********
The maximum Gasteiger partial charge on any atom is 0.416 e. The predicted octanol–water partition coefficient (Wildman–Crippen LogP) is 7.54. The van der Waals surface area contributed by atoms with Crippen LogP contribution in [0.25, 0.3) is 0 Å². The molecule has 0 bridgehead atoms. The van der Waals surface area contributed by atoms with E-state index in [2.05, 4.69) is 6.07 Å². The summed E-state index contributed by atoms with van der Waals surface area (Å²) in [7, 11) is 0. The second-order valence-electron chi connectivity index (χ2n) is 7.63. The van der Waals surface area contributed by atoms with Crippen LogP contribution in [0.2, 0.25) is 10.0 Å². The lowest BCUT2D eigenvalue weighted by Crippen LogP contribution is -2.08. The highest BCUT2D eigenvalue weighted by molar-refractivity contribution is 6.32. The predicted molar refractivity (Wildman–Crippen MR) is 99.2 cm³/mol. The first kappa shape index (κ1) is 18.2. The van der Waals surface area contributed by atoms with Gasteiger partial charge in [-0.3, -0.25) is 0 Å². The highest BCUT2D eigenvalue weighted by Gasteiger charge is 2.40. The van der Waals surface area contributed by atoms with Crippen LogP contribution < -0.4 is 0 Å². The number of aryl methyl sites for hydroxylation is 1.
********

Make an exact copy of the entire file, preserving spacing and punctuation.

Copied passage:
The maximum Gasteiger partial charge on any atom is 0.416 e. The predicted octanol–water partition coefficient (Wildman–Crippen LogP) is 7.54. The van der Waals surface area contributed by atoms with Crippen LogP contribution in [0.25, 0.3) is 0 Å². The molecule has 0 bridgehead atoms. The van der Waals surface area contributed by atoms with E-state index in [2.05, 4.69) is 6.07 Å². The summed E-state index contributed by atoms with van der Waals surface area (Å²) in [7, 11) is 0. The second-order valence-electron chi connectivity index (χ2n) is 7.63. The van der Waals surface area contributed by atoms with Crippen LogP contribution in [0.2, 0.25) is 10.0 Å². The lowest BCUT2D eigenvalue weighted by Crippen LogP contribution is -2.08. The highest BCUT2D eigenvalue weighted by molar-refractivity contribution is 6.32. The predicted molar refractivity (Wildman–Crippen MR) is 99.2 cm³/mol. The first kappa shape index (κ1) is 18.2. The van der Waals surface area contributed by atoms with Gasteiger partial charge in [-0.3, -0.25) is 0 Å². The highest BCUT2D eigenvalue weighted by Gasteiger charge is 2.40. The van der Waals surface area contributed by atoms with Crippen LogP contribution < -0.4 is 0 Å². The number of aryl methyl sites for hydroxylation is 1.